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Seven Deadly Sins of Social Media: lessons from #followmeatsea

Seven Deadly Sins of Social Media: lessons from #followmeatsea


@PrincessCruises invited a number of well known travel bloggers on a Caribbean Cruise. The folks at Princess Cruises must have been excited about all the social media they were going to generate. While the captain of the ship had his eye on the weather, (even changing the cruise route to avoid the worst of a seasonal tropical storm ) a hurricane was brewing online under the twitter hash tag used for the event #followmeatsea by cruise industry opponents.

For an overview read Pam Mandel’s recap of the brouhaha or Nellie Huang’s post that also captures the discussion on the ethics of complimentary travel for bloggers. See the #twethics tag for more on the ethics of host-paid travel blogging.

Three stories seem to be at the centre of this storm:

  * the ethics of complimentary travel
  * the environmental impact of cruise ships
  * travel writer in-fighting


But the real story is about the openness of social networks and the Seven Deadly Sins of Social Media

The Story behind the Seven Deadly Sins

For Princess Cruises, no one was at the helm as cruise industry opponents (one in particular) from beyond the ship hijacked the hashtag and stormed the ship with challenges on the ethics of the cruise travel industry. Interestingly, the target of the attacks wasn’t Princess Cruises, but the travel writers on board.

Seven Deadly Sins of Social Media

Deadly Sin #1. Thinking you can control social media.

Social Media is beyond anyones control. You can create a hashtag, but anyone can post to it. Expect it. Influential bloggers and microbloggers can control a conversation from inside or outside your event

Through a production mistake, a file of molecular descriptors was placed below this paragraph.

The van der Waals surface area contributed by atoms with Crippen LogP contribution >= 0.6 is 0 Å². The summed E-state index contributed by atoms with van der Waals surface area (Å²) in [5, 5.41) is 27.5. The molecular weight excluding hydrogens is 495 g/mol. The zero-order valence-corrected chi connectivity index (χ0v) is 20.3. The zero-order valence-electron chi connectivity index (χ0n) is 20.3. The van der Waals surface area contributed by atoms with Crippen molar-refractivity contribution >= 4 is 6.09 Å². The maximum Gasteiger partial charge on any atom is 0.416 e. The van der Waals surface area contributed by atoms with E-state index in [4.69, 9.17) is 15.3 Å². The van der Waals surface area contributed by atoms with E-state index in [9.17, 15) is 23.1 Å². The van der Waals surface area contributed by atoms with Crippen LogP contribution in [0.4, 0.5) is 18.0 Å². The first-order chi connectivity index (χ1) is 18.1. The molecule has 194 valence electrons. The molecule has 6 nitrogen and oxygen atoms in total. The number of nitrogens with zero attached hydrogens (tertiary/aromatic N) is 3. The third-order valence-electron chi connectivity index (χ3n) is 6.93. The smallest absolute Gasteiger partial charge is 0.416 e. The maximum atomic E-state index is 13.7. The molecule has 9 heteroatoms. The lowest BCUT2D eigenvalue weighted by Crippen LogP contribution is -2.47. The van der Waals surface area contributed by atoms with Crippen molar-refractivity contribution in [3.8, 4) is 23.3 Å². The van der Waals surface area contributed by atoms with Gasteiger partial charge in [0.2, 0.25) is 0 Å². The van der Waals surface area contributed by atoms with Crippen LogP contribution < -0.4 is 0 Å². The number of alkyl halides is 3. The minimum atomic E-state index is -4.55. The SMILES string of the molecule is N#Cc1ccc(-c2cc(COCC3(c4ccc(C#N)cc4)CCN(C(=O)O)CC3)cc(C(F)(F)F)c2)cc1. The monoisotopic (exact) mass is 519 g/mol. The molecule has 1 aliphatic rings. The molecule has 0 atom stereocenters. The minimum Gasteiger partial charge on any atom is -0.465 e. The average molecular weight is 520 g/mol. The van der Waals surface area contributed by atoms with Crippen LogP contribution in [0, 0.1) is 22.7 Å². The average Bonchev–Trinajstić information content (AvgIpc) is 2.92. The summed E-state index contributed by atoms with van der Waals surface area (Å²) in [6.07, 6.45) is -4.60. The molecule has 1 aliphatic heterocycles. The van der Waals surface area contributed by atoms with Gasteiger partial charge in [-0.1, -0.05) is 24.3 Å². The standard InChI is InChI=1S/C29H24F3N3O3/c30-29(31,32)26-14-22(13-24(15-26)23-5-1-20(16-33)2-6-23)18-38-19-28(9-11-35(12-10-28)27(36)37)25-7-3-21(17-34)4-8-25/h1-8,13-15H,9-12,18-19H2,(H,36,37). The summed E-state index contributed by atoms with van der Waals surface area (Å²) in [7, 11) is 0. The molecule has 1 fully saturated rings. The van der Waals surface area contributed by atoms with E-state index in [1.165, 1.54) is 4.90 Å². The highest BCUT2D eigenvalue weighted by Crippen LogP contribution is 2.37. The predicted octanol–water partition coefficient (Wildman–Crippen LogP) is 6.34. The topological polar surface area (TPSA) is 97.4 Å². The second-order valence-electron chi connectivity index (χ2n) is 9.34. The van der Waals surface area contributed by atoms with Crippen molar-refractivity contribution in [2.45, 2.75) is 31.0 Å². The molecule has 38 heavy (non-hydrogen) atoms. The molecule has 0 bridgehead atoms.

Deadly Sin #2. Being unprepared for negative social media.

Know your foe. Know the arguments others will make against your business or event and be prepared to defend your position. Public relations damage control needs to be in place before your event begins. Think about what issues could be raised and plan the best way to respond.

Bloggers were taken behind the scenes on a five hour ship tour that revealed many impressive facts about the cruise ships environmental practices.

As Kim Mance tweeted:

Kim Mance tweet on behind the scenes Princess Cruises Tour

@PrincessCruises could have tweeted weeks before the cruise:
PrincessCruises: We look forward to showcasing our environmental efforts with an extensive behind the scenes tour for bloggers!

If your tourism product, service, or experience has shortcomings, address them. Astoundingly: 85 % of hotels DO NOT have guidelines for Social Media (Market Metrix / TripAdvisor).

Deadly Sin #3. Expecting others to protect your brand.

You can invite a blogger to blog, a twitter to tweet, but they cannot defend your brand in the social media space against those whose mission is to devalue your brand. In the absence of a brand manager on this cruise, the bloggers became targets for direct abuse, and in some cases their emotional responses may tarnish whatever media they ultimately produce.